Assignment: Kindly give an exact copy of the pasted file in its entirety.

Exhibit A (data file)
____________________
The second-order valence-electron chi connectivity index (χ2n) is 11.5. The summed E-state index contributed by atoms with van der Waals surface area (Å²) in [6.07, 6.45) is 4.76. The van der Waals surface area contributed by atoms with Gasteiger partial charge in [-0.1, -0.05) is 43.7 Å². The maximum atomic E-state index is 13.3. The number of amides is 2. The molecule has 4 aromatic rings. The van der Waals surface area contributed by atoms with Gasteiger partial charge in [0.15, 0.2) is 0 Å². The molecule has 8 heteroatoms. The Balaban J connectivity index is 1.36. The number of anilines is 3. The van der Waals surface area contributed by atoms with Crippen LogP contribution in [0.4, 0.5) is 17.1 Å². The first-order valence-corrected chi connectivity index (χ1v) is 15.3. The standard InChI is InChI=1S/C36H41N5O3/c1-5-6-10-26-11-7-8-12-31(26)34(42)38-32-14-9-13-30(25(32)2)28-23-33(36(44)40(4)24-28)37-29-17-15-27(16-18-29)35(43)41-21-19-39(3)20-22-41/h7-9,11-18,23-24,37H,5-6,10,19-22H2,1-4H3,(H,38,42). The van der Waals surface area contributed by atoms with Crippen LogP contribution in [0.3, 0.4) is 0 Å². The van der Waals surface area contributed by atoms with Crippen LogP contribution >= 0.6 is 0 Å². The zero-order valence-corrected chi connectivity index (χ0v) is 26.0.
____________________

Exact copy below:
The second-order valence-electron chi connectivity index (χ2n) is 11.5. The summed E-state index contributed by atoms with van der Waals surface area (Å²) in [6.07, 6.45) is 4.76. The van der Waals surface area contributed by atoms with Gasteiger partial charge in [-0.1, -0.05) is 43.7 Å². The maximum atomic E-state index is 13.3. The number of amides is 2. The molecule has 4 aromatic rings. The van der Waals surface area contributed by atoms with Gasteiger partial charge in [0.15, 0.2) is 0 Å². The molecule has 8 heteroatoms. The Balaban J connectivity index is 1.36. The number of anilines is 3. The van der Waals surface area contributed by atoms with Crippen LogP contribution in [0.4, 0.5) is 17.1 Å². The first-order valence-corrected chi connectivity index (χ1v) is 15.3. The standard InChI is InChI=1S/C36H41N5O3/c1-5-6-10-26-11-7-8-12-31(26)34(42)38-32-14-9-13-30(25(32)2)28-23-33(36(44)40(4)24-28)37-29-17-15-27(16-18-29)35(43)41-21-19-39(3)20-22-41/h7-9,11-18,23-24,37H,5-6,10,19-22H2,1-4H3,(H,38,42). The van der Waals surface area contributed by atoms with Crippen LogP contribution in [0.3, 0.4) is 0 Å². The van der Waals surface area contributed by atoms with Crippen LogP contribution >= 0.6 is 0 Å². The zero-order valence-corrected chi connectivity index (χ0v) is 26.0.